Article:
Foreign arrivals through Phnom Penh International Airport dropped 7 percent in 2009 while national visitors to the capital were down 8 percent, according to figures released by the municipality on Monday.
However, the Minister of Tourism questioned the accuracy of the reporting yesterday.
“The number of both local and international tourists increased for Phnom Penh in 2009,” said Minster of Tourism Thong Khon. “The number of local tourists did not decrease, but rose 5 percent.”
“The world economic crisis does not mean that there is a crisis for the tourism sector,” he added. “Local tourists will not go outside the country since it costs so much money, so they prefer to visit attractions in their country.”
Others were less skeptical of the data. Ho Vandy, co-chairman of the Government Private-Sector working group on tourism, said the drop was undoubtedly tied to the recession.
“In 2008 everything was booming and the economic growth was very promising. The global economic crisis affected the tourism industry,” said Mr Vandy, noting that foreign and national tourists alike were pinching riel and staying at home.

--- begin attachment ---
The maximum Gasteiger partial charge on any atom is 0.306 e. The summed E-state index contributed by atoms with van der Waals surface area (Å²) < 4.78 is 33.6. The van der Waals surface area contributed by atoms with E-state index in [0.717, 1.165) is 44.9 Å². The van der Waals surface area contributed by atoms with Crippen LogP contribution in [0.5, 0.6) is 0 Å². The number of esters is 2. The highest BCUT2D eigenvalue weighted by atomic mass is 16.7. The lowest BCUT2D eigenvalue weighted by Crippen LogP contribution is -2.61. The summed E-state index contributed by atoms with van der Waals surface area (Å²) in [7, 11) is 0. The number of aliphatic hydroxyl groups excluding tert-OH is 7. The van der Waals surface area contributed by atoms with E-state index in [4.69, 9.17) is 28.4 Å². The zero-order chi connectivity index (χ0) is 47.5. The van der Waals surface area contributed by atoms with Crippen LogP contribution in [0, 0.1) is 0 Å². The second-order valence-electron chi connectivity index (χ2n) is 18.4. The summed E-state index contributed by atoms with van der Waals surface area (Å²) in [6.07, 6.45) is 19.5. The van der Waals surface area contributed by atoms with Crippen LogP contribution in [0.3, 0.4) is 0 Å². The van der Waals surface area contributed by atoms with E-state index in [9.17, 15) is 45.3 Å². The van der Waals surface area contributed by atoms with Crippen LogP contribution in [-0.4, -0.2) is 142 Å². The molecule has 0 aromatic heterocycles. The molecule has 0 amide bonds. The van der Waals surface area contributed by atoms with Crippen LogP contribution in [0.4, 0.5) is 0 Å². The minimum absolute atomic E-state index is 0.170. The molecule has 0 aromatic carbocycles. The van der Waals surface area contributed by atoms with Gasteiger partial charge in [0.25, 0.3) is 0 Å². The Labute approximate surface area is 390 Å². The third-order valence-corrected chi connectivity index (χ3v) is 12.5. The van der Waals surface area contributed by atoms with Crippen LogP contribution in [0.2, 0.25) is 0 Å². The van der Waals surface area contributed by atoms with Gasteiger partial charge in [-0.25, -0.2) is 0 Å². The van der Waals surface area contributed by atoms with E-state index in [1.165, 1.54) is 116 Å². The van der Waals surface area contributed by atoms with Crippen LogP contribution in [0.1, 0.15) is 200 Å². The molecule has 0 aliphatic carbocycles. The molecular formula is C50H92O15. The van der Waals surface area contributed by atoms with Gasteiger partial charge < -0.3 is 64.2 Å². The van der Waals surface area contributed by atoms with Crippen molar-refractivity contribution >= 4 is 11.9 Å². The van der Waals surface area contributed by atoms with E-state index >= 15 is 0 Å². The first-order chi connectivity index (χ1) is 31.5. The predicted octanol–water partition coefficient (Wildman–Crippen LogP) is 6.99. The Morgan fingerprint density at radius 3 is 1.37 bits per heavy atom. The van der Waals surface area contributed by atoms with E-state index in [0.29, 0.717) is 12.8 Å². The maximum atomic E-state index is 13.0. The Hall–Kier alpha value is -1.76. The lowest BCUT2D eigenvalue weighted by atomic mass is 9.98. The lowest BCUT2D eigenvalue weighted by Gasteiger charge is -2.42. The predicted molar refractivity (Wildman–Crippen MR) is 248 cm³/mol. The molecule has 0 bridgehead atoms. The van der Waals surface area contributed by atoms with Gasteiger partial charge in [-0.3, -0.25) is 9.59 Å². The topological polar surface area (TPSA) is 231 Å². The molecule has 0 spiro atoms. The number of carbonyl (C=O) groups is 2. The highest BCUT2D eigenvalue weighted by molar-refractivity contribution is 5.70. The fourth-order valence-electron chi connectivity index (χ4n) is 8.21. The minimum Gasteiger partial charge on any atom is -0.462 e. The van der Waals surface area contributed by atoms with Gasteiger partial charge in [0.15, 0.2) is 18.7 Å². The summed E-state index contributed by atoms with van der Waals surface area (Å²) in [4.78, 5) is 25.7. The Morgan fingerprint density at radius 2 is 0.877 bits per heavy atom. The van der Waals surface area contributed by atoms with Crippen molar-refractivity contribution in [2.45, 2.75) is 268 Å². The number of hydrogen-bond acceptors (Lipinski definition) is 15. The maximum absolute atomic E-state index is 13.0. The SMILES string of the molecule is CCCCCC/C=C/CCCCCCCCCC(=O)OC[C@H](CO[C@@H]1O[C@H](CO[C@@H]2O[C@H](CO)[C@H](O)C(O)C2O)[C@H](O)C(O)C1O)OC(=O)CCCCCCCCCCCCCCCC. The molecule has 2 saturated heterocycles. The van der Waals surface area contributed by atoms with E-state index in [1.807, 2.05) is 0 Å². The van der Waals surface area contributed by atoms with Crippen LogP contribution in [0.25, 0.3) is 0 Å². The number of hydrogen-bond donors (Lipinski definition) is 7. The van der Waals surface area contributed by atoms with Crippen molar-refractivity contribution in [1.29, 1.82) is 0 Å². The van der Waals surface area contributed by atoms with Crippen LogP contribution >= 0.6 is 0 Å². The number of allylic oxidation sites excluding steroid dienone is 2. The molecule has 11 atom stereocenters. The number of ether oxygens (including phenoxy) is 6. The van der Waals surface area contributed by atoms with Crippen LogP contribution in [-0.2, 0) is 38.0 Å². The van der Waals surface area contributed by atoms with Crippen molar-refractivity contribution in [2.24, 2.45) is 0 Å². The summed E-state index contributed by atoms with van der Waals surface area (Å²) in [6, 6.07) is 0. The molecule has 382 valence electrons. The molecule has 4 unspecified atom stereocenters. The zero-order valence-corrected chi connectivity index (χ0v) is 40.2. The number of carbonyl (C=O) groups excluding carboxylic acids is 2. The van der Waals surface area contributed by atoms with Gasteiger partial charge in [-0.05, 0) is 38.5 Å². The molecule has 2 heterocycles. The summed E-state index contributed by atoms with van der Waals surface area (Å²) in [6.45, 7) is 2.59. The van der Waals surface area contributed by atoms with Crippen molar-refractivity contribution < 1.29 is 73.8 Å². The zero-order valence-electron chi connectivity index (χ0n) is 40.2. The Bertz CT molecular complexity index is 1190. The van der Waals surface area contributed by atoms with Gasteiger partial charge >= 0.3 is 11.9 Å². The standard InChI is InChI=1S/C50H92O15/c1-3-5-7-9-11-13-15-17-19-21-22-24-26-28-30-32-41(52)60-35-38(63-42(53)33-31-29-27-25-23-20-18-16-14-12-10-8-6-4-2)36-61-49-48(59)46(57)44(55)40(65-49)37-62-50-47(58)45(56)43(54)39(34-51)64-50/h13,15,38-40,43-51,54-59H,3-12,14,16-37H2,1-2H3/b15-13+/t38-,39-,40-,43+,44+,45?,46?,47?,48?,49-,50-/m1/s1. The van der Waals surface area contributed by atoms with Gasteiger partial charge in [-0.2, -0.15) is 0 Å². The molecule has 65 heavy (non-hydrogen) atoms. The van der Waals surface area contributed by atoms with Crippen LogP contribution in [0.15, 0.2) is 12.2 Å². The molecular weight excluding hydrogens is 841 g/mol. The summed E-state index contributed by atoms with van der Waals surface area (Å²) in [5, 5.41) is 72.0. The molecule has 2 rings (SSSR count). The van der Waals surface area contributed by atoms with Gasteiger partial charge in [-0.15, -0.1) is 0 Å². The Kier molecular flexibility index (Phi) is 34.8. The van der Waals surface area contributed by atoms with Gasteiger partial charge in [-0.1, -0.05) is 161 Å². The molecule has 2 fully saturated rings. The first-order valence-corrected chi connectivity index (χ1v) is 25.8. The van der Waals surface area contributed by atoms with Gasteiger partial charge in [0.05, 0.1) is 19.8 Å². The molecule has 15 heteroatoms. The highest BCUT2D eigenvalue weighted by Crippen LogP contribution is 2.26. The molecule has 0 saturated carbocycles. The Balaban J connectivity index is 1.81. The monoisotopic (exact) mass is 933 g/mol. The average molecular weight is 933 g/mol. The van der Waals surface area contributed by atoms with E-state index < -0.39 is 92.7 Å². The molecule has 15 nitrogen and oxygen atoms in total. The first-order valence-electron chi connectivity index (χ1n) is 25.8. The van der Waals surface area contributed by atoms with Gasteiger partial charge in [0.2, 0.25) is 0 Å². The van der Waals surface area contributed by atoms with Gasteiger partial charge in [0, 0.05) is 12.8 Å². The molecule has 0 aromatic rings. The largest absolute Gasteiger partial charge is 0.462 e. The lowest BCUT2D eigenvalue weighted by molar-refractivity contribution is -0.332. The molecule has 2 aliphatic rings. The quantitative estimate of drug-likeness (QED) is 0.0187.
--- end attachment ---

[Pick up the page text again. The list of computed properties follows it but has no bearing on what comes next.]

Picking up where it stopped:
And directors of Phnom Penh attractions yesterday gave figures approximating those released by the municipality in their annual statistical report. Most noted the drop did not overly affect business.
Chuor Sok Ty, general manager at the Choeung Ek Genocidal Center museum in Dangkao district, said yesterday he recorded a 10 percent decrease from 2008 to 2009.
Nevertheless, he said, “This is not such a strong decline.”
“In 2009, the number of international tourists decreased by 10 percent,” said Chey Sopheara, who is deputy director of museums at the Culture Ministry and director of the Tuol Sleng Genocide Museum. But Mr Sopheara maintained there had not been a drop in local tourists.
Hab Touch, president of the National Museum, said that despite a dip in international tourists, he had counterbalanced it by creating a robust program to attract school groups.
“National tourists have risen 40 percent in 2009,” he said. “Thanks to the cooperation between private and public schools, there are now a lot of students who visit the museum.”
(Additional reporting by Abby Seiff)